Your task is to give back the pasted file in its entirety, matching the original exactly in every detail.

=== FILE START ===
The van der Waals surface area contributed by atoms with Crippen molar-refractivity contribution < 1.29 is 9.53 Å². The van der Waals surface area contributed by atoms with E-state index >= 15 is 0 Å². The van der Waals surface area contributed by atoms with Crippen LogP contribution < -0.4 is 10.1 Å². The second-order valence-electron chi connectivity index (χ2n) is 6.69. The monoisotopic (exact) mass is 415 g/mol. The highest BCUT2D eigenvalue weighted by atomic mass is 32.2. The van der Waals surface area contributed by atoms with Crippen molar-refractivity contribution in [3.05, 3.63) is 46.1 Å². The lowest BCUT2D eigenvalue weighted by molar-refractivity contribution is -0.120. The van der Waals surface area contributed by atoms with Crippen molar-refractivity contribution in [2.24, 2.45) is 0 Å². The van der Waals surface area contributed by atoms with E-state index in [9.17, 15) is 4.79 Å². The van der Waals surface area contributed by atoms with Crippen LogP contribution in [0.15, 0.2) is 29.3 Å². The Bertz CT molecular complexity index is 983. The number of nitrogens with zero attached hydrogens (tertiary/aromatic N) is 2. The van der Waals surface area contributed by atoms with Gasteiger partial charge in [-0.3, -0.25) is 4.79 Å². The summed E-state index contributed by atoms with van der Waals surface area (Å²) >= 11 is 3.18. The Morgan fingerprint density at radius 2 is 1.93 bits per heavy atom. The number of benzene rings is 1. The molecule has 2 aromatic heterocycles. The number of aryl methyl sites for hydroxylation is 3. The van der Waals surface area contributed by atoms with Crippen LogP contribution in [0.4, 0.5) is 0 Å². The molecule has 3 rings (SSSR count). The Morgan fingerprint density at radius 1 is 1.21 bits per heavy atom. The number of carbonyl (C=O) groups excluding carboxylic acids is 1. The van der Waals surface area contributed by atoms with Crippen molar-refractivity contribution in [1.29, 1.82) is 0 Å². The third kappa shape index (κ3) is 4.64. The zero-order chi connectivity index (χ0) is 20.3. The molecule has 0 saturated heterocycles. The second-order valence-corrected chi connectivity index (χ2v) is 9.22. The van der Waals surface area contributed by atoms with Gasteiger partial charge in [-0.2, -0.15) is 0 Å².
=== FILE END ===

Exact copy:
The van der Waals surface area contributed by atoms with Crippen molar-refractivity contribution < 1.29 is 9.53 Å². The van der Waals surface area contributed by atoms with E-state index >= 15 is 0 Å². The van der Waals surface area contributed by atoms with Crippen LogP contribution < -0.4 is 10.1 Å². The second-order valence-electron chi connectivity index (χ2n) is 6.69. The monoisotopic (exact) mass is 415 g/mol. The highest BCUT2D eigenvalue weighted by atomic mass is 32.2. The van der Waals surface area contributed by atoms with Crippen molar-refractivity contribution in [3.05, 3.63) is 46.1 Å². The lowest BCUT2D eigenvalue weighted by molar-refractivity contribution is -0.120. The van der Waals surface area contributed by atoms with Crippen molar-refractivity contribution in [2.24, 2.45) is 0 Å². The van der Waals surface area contributed by atoms with E-state index in [9.17, 15) is 4.79 Å². The van der Waals surface area contributed by atoms with Crippen LogP contribution in [0.15, 0.2) is 29.3 Å². The Bertz CT molecular complexity index is 983. The number of nitrogens with zero attached hydrogens (tertiary/aromatic N) is 2. The van der Waals surface area contributed by atoms with Gasteiger partial charge in [-0.3, -0.25) is 4.79 Å². The summed E-state index contributed by atoms with van der Waals surface area (Å²) >= 11 is 3.18. The Morgan fingerprint density at radius 2 is 1.93 bits per heavy atom. The number of benzene rings is 1. The molecule has 2 aromatic heterocycles. The number of aryl methyl sites for hydroxylation is 3. The van der Waals surface area contributed by atoms with Crippen LogP contribution in [0.4, 0.5) is 0 Å². The molecule has 3 rings (SSSR count). The Morgan fingerprint density at radius 1 is 1.21 bits per heavy atom. The number of carbonyl (C=O) groups excluding carboxylic acids is 1. The van der Waals surface area contributed by atoms with Crippen molar-refractivity contribution in [1.29, 1.82) is 0 Å². The third kappa shape index (κ3) is 4.64. The zero-order chi connectivity index (χ0) is 20.3. The molecule has 0 saturated heterocycles. The second-order valence-corrected chi connectivity index (χ2v) is 9.22. The van der Waals surface area contributed by atoms with Gasteiger partial charge in [-0.2, -0.15) is 0 Å².